Mike Slive

No Division 4 for NCAA, yet


With the future stability of the NCAA a hot topic in collegiate athletics, most notably in football, one member of the NCAA’s board of directors is not seeing any potential split by the power conferences that drive the sport. Not yet, at least. Nathan Hatch, president of Wake Forest and chairman of the NCAA’s board of directors, says the goal is still to have one top division in collegiate athletics.

“From what I’ve heard in the association, I think people would like to have one Division I, but in some ways, a structure that will make certain differentiations between small conferences and big conferences,” said Hatch, according to a report from USA Today. “I think people like having one division.”

Ideally, yes, that is the ultimate goal moving forward. Some powerful people in college football have begun to draw a line with the NCAA, challenging it to make some serious changes before the conferences join together to take it upon themselves. SEC commissioner Mike Slive, Big Ten commissioner Jim Delany, Pac 12 commissioner Larry Scott and Big 12 commissioner Bob Bowlsby all figure to be smart enough to a new strategy if it does end up getting to that point. American commissioner Mike Aresco has said before if a split from the NCAA does come in to play that his conference would expect to be a part of the mix. The idea of Division 4 was a major talking point in each conference during the summer’s media days for football and has continued to crop up in recent weeks as basketball season is getting set for the upcoming season.

One of the major concerns the conferences have is in the NCAA’s inability to enforce their rules, with a lack of consistency from case to case around the country. The NCAA is aware how important it is to address enforcement changes.

“There will have to be some give and take as we go down the road, but the fact that all 351 (Division I) athletics directors are speaking out of the same hymnal, it’s the first time in my 20 years,” said Purdue athletics director Morgan Burke. “I think we recognize there are unique demands, pressures and resources (on the big schools), so there has to be some autonomy on some select issues, but there’s an awful lot of commonality.”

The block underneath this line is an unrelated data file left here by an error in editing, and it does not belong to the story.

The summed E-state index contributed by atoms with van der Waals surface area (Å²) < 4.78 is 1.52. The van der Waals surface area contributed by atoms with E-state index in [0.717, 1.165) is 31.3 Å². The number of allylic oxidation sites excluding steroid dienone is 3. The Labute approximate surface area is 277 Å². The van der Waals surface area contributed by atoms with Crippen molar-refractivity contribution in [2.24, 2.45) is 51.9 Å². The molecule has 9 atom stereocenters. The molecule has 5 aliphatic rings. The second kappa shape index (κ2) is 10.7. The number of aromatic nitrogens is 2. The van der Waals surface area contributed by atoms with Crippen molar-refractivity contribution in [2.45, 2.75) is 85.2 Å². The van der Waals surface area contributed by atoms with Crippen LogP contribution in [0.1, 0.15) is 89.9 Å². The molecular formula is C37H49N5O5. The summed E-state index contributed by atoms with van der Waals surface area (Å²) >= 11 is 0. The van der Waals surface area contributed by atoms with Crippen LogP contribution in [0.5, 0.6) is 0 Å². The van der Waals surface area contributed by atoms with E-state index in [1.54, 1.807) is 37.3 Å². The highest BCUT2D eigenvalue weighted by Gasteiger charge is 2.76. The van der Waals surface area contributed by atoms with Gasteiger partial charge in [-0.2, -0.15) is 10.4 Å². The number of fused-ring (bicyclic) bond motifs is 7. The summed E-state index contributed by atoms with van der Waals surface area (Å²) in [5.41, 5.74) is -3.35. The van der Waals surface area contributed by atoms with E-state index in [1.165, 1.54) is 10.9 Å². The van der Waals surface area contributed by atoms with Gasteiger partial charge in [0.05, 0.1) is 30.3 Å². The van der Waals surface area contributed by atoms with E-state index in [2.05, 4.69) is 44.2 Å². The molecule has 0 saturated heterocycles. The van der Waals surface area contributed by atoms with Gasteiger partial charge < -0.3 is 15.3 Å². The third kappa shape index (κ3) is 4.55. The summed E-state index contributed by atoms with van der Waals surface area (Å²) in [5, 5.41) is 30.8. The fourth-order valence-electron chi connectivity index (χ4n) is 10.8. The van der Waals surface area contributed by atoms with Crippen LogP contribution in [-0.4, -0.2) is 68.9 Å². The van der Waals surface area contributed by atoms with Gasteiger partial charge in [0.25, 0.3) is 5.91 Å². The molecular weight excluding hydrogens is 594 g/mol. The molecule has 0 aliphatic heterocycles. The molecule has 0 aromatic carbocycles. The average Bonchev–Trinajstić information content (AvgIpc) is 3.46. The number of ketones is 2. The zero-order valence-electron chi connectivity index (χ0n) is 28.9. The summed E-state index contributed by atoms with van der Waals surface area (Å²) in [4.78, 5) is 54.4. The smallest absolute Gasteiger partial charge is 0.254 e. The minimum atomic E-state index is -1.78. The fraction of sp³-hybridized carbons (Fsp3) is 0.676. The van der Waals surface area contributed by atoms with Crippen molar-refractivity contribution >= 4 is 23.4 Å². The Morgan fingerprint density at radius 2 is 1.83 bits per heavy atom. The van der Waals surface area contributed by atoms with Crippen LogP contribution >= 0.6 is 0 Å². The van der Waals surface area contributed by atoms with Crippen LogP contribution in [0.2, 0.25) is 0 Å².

The idea of a Division 4, which would hypothetically include the top conferences in college football such as the SEC, Big Ten and Pac 12 splitting from the existing NCAA model to form their own governing body and allow for a new vision and experience. While the frustrations from conference to conference tend to stem on how the NCAA is managed and how rules are enforced, money is also a big topic around college football.

When money talks, conferences could walk.

Red River Rivalry blacked out for some DISH subscribers in Texas

Dish Network
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Today one of college football’s biggest rivalry games will be shown to DISH customers in Austin, Dallas, Fort Worth and seven other regions in Texas. The reason? Television contract disputes between Tegna and DISH.

Tegna is the largest independent owner of NBC and CBS affiliates in the country, including NBC affiliates in Denver, Washington D.C., Atlanta and Phoenix. The company is in a continued dispute with DISH related to fee disputes, per Variety.

“Our position has been simple: The same fundamental terms that allowed us to reach deals with distributors nationwide should serve as the basis for our deal with Dish,” a statement from Tegna said. “Rather than accepting that fair, market-based approach, Dish has refused to reach an agreement and once again is preventing its customers from accessing valued channels, even as customers continue to pay for that content.”

Now the dispute carries a concern for some fans wanting to watch Oklahoma and Texas this afternoon.

This should go over well, although there may be some Texas fans who may not want to witness what happens to the Longhorns anyway.

Maryland going back to Perry Hills at QB vs. Buckeyes

Perry Hills
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Heading into what could be his final game as head coach of the Maryland Terrapins, Randy Edsall will reportedly go with Perry Hills as his starting quarterback.

Hills, a junior, got the start for the first two games of the season but the leash was short. Edsall made a change to Caleb Rowe following a loss at home to Bowling Green. Hills has completed 52.9 percent of his passes for 306 yards and four touchdowns with two interceptions. Rowe has been a disaster at the position, completing just 44.0 percent of his attempts for 428 yards, four touchdowns and an astounding 12 interceptions in five games. Daxx Garman has struggled as well with a completion percentage of just 33.0.

Maryland take son No. 1 Ohio State this afternoon in Columbus.